Mineralogy of 30 previously described core material and cuttings, rock and alluvium from representative source areas (including material from other areas in the Mojave Desert known to have high chromium concentrations) will be determined by X-Ray diffraction. Mineral identification from X-Ray diffraction data will be made using pattern-fit routines within the computer programs MDI Jade, and Rockjock for clay-mineral bearing rocks. Selected samples will be sorted according to density in bromoform (specific gravity 2.8 g/cm3) (Peacock and others, 2000). Minerals containing Cr and other selected trace elements are associated with denser minerals. Minerals having a density greater than 2.8 g/cm3 will be sorted into highly magnetic (C1), weakly magnetic (C2), and nonmagnetic (C3) fractions using a Franz unit (Peacock and Taylor, 1990; Taylor, 1990). Minerals in the nonmagnetic fraction will be identified optically, digested, and analyzed for chromium and other selected trace elements. Selected mineral grains from the bulk and C3 fractions will be examined using a Scanning Electron Microscope (SEM) to determine the morphology, physical integrity (with respect to the extent of weathering,) and chemical composition of mineral grains.

X-Ray diffraction analyses, optical description, and analyses of the C3 mineral fraction, and Scanning Electron Microscope analyses will be done by the U.S. Geological Survey, Geologic Discipline, in Denver, Colo. in collaboration with Jean Morrison and William Benzel.

Sequential extractions from cores and cuttings

Chromium and other selected trace elements (including iron, aluminum, manganese, arsenic, nickel, vanadium, and uranium) will be extracted from sorption sites, amorphous oxides, and crystalline oxides on the surfaces of mineral grains from 30 samples of alluvium collected during test drilling for existing monitoring wells and from samples collected from representative source areas. The sequential extraction procedure to be used is modified from Wentzel and others (2001). Each step within the procedure is intended to extract trace elements from operationally-defined sorption sites on the surfaces of the mineral grains. These sorption sites include: 1) "non-specifically sorbed" trace elements dissolved in pore water and associated with water-soluble material; 2) "Specifically-sorbed" trace elements potentially mobilized by changes in pH, or by exchange with more strongly sorbed oxyanions; 3) trace elements associated with poorly-crystalized (amorphous) iron, aluminum, and manganese oxides on the surfaces of mineral grains; and 4) trace elements associated with well-crystalized iron, aluminum, and manganese oxides on the surfaces of mineral grains. A fifth extraction step modified from Chao and Sanzolone (1989) will be done on a split of material obtained after the second extraction. This step is included to ensure all trace elements associated with well-crystalized iron, manganese, and aluminum oxides on mineral surfaces within the sample are measured. Results from the fifth step are expected to be comparable to strong-acid extraction data collected elsewhere in the Mojave Desert by Izbicki and others (2008). Chemical data from sequential extractions for chromium, or other trace elements, are commonly normalized to the occurrence of more abundant elements, such as iron, or to physical properties, such as particle-size or surface area, prior to evaluation of abundance.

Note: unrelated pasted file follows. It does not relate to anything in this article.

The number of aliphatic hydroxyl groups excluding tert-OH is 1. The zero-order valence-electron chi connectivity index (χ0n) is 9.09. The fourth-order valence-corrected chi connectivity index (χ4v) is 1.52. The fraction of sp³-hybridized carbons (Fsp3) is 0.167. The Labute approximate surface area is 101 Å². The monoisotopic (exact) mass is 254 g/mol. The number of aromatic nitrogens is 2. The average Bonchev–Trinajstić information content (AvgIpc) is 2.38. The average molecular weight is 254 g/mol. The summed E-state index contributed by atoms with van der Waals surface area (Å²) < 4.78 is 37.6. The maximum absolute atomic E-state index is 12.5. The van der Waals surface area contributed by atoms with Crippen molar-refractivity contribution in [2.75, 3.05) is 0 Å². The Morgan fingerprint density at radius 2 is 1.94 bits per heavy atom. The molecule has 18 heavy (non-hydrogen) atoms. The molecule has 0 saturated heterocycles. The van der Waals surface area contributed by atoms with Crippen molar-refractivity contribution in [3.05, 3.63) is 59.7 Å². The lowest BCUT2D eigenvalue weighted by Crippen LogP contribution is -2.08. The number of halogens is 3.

Extractions will be done at the U.S. Geological Survey Laboratory in San Diego, Calif., with chemical analyses done at the U.S. Geological Survey National Water Quality Laboratory (NWQL) in Denver, Colo.

Unbiased procedures designed to relate results from more numerous, inexpensive descriptive data (XRF, physical and optical descriptions) of aquifer mineralogy, to results from fewer samples analyzed for more expensive mineralogy and extraction data will be developed by the project in consultation with USGS Geologic Discipline scientists and the TWG.

Cooperating Agency: Lahontan Regional Water Quality Control Board
Project Chief: John A. Izbicki
Phone: 619-225-6131
Email: jaizbick@usgs.gov